There are machines manufactured by the hands of men and women whose assembly and principles of operation are far beyond my understanding. If the manufacturer supplies a manual that gives guidelines for safe operation, I follow them to the best of my understanding. Those instructions seldom appeal to the material science, electrical engineering principles, or computer algorithms that govern the machine and its function. That would be over my head, but those guidelines were developed by people who needed to know those things.

So it is with the Bible. Human beings are more complex than the most complicated machine we have yet constructed. There are ways to use the human machine that are harmful but not obviously so. The designer has given us instructions. Some of them he has explained in greater detail. Others he gives us on faith.

To humble us, God sometimes gives advice on how to accomplish things that makes no sense. Skeptical people reading the words of the Bible say it is a bunch of superstitious nonsense. The Lord then leaves it to faithful people to search the matter out and discover the principles behind it. Our work, our science, is ultimately to prove the wisdom of what God revealed long ago.

It is the glory of God to conceal a matter; to search out a matter is the glory of kings. (Proverbs 25:2)

One example of this has to do with Jacob's strange breeding program in Genesis 30:37-43.

The Facts. Here is an article that lays out the dietary, medicinal, epidemiological and reproductive benefits of the chemicals in the tree branches used by Jacob. This proves that God gave Jacob wisdom thousands of years ahead of the knowledge of his contemporaries. Thus to Jacob, the growth of his herds was the miracle. To us, the ancient record of scientific wisdom in the Bible is the miracle. Here is the link:

Lacey, Troy. “Jacob’s Odd ‘Breeding Program’ of Genesis 30”, Answers in Genesis. Retrieved on 12/21/2022 from https://answersingenesis.org/genetics/animal-genetics/jacobs-odd-breeding-program-genesis-30/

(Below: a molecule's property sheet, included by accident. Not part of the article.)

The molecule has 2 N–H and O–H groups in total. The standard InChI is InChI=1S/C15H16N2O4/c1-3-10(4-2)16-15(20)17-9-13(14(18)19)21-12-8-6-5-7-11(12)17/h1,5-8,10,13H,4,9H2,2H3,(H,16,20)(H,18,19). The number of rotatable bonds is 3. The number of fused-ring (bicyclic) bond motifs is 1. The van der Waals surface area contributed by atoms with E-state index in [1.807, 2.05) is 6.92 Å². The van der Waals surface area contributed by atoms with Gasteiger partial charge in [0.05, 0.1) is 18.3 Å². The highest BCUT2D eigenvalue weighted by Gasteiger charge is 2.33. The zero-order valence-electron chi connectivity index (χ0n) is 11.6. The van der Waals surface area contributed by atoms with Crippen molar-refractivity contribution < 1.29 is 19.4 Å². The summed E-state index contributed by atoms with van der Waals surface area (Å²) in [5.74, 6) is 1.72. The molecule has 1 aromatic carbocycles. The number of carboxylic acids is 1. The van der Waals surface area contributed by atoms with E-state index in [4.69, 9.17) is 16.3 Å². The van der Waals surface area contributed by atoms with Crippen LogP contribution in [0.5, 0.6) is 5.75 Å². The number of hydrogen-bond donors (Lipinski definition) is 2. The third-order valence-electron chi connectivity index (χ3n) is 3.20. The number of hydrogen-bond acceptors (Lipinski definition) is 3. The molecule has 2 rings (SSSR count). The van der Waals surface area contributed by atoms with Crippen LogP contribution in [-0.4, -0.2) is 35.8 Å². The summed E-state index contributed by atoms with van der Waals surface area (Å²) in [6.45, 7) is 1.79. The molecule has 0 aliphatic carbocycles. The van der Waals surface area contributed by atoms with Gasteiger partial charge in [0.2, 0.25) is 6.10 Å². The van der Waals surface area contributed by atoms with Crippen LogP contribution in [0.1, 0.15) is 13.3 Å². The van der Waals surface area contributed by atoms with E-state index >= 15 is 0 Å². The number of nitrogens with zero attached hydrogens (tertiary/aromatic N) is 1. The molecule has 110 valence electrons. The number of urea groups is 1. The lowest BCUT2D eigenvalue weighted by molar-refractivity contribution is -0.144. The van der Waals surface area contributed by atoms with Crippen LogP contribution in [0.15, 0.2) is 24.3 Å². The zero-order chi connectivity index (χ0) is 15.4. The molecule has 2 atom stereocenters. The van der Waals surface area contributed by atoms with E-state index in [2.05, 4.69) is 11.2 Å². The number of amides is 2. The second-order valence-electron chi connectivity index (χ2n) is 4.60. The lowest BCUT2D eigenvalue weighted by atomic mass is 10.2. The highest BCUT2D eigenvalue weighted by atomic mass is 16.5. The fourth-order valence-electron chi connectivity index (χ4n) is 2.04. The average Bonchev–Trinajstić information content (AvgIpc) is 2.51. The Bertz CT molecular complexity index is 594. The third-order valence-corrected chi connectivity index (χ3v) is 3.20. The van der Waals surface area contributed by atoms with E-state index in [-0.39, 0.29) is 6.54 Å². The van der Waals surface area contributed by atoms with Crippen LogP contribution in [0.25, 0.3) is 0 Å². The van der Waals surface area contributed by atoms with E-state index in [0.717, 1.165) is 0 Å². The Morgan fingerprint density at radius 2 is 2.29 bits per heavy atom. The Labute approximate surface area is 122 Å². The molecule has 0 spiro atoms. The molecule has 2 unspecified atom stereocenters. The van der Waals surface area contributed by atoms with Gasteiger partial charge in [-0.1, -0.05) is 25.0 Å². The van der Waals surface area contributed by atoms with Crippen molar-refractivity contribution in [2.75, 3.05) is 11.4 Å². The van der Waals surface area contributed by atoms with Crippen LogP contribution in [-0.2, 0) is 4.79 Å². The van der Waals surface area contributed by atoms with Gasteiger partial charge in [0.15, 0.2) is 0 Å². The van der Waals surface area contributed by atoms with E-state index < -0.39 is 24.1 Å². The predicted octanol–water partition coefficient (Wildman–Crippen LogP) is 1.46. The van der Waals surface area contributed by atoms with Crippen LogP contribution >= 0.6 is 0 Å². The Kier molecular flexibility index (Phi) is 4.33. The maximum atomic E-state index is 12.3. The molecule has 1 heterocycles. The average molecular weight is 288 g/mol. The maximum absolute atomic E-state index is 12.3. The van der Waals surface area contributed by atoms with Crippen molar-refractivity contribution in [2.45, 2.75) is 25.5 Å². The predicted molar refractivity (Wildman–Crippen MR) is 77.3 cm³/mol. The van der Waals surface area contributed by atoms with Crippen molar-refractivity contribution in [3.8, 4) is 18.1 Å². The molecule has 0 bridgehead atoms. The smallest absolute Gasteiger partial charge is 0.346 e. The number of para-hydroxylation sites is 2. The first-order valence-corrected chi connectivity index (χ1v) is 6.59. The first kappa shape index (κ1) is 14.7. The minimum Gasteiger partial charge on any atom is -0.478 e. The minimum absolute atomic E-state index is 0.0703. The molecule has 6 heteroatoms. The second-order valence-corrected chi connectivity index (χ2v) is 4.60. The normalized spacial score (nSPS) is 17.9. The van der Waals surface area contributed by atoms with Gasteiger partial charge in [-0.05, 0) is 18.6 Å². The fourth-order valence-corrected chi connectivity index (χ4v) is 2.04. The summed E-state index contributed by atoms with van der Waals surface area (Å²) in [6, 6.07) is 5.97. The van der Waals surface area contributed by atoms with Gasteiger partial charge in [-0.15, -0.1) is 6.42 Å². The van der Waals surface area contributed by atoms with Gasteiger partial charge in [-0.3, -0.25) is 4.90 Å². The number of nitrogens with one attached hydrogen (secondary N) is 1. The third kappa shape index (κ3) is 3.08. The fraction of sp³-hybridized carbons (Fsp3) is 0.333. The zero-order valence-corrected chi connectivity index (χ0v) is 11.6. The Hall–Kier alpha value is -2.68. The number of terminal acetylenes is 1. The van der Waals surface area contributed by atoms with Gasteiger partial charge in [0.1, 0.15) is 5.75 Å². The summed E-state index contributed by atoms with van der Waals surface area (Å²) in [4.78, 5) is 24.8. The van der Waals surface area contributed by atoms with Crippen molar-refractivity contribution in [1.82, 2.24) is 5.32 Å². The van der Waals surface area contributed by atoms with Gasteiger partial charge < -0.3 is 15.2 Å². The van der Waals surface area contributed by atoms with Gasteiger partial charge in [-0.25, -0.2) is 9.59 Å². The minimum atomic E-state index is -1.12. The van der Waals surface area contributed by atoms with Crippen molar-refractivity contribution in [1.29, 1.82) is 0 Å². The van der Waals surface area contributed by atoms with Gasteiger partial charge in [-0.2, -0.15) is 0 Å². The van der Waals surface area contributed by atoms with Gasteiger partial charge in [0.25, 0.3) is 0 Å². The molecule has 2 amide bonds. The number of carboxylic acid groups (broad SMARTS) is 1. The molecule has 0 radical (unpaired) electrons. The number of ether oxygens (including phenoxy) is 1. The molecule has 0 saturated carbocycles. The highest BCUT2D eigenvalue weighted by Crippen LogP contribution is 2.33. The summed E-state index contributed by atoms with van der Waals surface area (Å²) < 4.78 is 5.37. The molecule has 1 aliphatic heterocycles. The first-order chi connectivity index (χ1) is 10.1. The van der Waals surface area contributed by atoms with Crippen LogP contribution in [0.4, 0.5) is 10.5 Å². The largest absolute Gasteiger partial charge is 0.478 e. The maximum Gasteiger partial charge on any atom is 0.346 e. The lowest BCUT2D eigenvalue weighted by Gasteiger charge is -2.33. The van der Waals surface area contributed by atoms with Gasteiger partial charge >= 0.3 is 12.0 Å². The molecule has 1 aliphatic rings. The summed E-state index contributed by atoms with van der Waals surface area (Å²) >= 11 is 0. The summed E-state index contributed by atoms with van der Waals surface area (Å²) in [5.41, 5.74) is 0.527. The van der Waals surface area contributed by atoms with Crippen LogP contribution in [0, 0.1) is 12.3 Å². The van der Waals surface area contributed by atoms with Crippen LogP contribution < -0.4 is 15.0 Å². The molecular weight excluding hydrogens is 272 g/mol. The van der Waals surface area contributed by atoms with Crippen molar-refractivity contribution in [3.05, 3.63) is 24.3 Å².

The article is well worth reading. Here is a summary of the most salient points:

Then Jacob took fresh sticks of poplar and almond and plane trees, and peeled white streaks in them, exposing the white of the sticks. He set the sticks that he had peeled in front of the flocks in the troughs, that is, the watering places, where the flocks came to drink. And since they bred when they came to drink, the flocks bred in front of the sticks and so the flocks brought forth striped, speckled, and spotted. And Jacob separated the lambs and set the faces of the flocks toward the striped and all the black in the flock of Laban. He put his own droves apart and did not put them with Laban's flock. Whenever the stronger of the flock were breeding, Jacob would lay the sticks in the troughs before the eyes of the flock, that they might breed among the sticks, but for the feebler of the flock he would not lay them there. So the feebler would be Laban's, and the stronger Jacob's. Thus the man increased greatly and had large flocks, female servants and male servants, and camels and donkeys.

(Genesis 30:37-43)

People laugh at the idea that putting sticks in front of animals will influence their health and breeding. They miss the point. The sticks were put in the watering troughs. This allows the sticks to steep in water forming a beneficial tea. There is debate over which near eastern trees were indicated. The ESV says poplar, almond and plane. Other ideas are chestnut, sycamore and willow. All these trees contain beneficial nutrients with medicinal properties. The article “Jacob’s Odd “Breeding Program” of Genesis 30” by Troy Lacey summarizes results from the study of botany and animal husbandry.

Among the benefits discovered, supplements prepared from these tree branches:

  • cure urogenital problems
  • reduce fevers
  • are anti-inflammatory
  • contain antioxidants
  • reduce reproductive disorders
  • increase ewe reproductive rates 20 to 30% by yielding a higher proportion of pregnant ewes and a higher proportion of multiple pregnancies
  • increase concentrations of total N [nitrogen], CT [condensed tannin] and water-soluble carbohydrate (WSC), leading to higher protein levels in their rumen
  • increased lambing percentage by 34-41%
  • provide phenolic glycosides (e.g. salicin) and condensed tannins, which
  • increase protein utilization from forage
  • prevent vesicle ulcers
  • inhibit formation of kidney and bladder stones
  • relieve painful urinary tract infections (like dysuria, nephralgia, and burning micturition) and urinary retention
  • reduce hemorrhaging
  • treat dermatological, gastrointestinal, rheumatic and inflammatory diseases in humans

With that knowledge, would you call Jacob a superstitious fool or a cunning rancher? If the Bible is so smart about how to successfully breed cattle, perhaps the advice it gives to people on how to form families and express their sexual natures in healthy and God honoring ways is also smart?